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3 Top Value Stocks to Buy Right Now

Chuck Saletta, Rich Smith, and Keith Noonan, The Motley Fool

Fears of the trade war escalating have thrown stocks for a loop recently. Still, as any value-oriented investor knows, the best time to buy is when the rest of the market is actively selling, offering up bargain prices for great businesses. Indeed, it's looking for and investing in those sorts of opportunities that made Warren Buffett a billionaire.

Of course, successful value investing takes more than just looking for low prices. After all, sometimes stocks get knocked down for good reason, and "value traps" ensnare many bargain hunters. To help separate the real values from the traps, we asked three Motley Fool contributors to pick companies that seem to be going for a value price. They picked Berkshire Hathaway (NYSE: BRK-A)(NYSE: BRK-B), (NASDAQ: CYOU), and Ferro (NYSE: FOE). Read on to figure out why and determine for yourself whether any of them may be too good a bargain to pass up.

Warren Buffett picture.

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Buffett's not buying -- but now might be a good time to buy Buffett

Rich Smith (Berkshire Hathaway): This August has been a rough month to own stocks. Between Trump's ongoing trade war with China and renewed fears that an inverted yield curve could be presaging recession, the stock market isn't looking too healthy lately.

In fact, as our fellow Fool Sean Williams recently pointed out, things are looking so scary that even noted value Warren Buffett has stopped buying stocks -- hasn't made a "needle-moving" purchase in three-and-a-half years, in fact!

And yet, this very fact could be signaling opportunity.

At an average P/E ratio of 21.75, S&P 500 stocks aren't particularly cheap. And yet, Buffett's own stock -- Berkshire Hathaway -- sells for just 17 times earnings today -- about 22% cheaper than the average S&P stock, despite Berkshire Hathaway being itself a significantly better-than-average stock.

And here's another thing: Buffett is on record saying he thinks Berkshire Hathaway stock is worth at least 1.2 times book value. Currently, shares sell for 1.29 times book value, which seems pretty close to the mark. What's more, analysts who follow the stock expect 2019 to be kind of a blowout year for Berkshire, with S&P Global Market Intelligence estimates predicting profits will rebound from just $2.4 billion last year to $30.7 billion this year. (And, no, that's not a typo).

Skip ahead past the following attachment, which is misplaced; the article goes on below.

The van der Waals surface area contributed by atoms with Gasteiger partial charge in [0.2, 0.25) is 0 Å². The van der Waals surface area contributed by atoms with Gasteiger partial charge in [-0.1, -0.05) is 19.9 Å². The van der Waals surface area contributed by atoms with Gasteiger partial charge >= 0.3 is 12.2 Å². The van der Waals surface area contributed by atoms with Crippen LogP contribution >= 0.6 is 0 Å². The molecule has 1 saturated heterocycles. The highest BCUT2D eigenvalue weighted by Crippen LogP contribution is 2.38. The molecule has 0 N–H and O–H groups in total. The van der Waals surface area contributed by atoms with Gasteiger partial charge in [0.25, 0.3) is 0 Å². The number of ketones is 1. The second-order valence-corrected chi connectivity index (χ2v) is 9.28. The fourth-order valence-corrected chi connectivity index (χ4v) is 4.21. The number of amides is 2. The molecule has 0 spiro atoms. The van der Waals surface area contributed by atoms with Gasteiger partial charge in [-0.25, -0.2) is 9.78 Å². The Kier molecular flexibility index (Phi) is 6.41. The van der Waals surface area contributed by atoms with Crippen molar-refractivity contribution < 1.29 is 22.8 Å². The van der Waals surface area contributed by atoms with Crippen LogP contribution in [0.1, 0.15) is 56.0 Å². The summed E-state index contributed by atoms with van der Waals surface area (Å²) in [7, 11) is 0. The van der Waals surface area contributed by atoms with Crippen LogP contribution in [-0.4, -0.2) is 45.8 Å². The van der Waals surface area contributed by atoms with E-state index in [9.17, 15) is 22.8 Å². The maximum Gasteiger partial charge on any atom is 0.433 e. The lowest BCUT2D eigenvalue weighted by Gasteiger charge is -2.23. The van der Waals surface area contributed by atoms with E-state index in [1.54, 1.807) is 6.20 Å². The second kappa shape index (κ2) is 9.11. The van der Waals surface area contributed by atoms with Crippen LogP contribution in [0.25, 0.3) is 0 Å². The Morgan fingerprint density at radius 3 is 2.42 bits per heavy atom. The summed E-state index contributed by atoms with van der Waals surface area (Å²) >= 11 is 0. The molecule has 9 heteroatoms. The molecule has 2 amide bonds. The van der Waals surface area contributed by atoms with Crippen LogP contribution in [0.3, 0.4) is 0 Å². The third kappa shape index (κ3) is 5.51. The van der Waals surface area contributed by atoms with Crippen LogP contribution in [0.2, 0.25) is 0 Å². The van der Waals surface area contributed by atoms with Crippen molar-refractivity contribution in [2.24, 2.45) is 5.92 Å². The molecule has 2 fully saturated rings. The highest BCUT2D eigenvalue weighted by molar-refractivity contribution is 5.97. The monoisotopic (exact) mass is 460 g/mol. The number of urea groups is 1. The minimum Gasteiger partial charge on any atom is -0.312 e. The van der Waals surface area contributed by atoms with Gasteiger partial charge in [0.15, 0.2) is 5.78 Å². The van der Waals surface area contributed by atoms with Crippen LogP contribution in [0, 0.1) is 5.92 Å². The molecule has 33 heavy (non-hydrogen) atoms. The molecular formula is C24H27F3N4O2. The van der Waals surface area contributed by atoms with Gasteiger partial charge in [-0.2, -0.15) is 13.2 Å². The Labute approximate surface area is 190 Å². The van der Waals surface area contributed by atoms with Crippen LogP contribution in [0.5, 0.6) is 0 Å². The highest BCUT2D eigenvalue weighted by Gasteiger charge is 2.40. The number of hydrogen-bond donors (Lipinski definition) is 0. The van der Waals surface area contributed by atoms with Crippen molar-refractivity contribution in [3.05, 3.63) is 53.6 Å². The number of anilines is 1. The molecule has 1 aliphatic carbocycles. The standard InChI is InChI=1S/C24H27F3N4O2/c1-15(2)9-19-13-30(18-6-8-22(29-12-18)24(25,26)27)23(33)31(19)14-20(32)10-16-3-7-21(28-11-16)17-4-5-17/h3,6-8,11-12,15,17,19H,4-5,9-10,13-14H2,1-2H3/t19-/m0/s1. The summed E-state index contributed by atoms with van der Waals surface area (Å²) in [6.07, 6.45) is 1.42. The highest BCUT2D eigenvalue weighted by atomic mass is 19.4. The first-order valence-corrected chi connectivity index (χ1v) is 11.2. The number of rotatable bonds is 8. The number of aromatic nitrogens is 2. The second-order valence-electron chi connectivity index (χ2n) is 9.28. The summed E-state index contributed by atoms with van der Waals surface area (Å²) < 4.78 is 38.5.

Seems to me, even if you're frightened to buy any other stocks today, Berkshire Hathaway looks like a great value stock to buy.

This Chinese video game company trades at a huge discount

Keith Noonan ( If you're looking for stocks that trade at deep value prices, it often helps to stray off the beaten path and into more obscure territory. Video game developer certainly fits the "obscure" bill, and there are a range of signs that point to the stock trading at a big discount relative to its fundamentals and outlook.

The company has recorded $68 million in non-GAAP (adjusted) income across the first two quarters of the year, and its stock is trading at less than 3.5 times this year's expected earnings and roughly three-quarters of expected sales for the year. Changyou has a market capitalization of just $320 million. Take into account the fact that the company had a net cash position of $217 million at the end of June and also has some real estate assets, and there's a very good chance that shareholders will eventually enjoy substantial returns from the stock. So, why is Changyou so dramatically beaten down?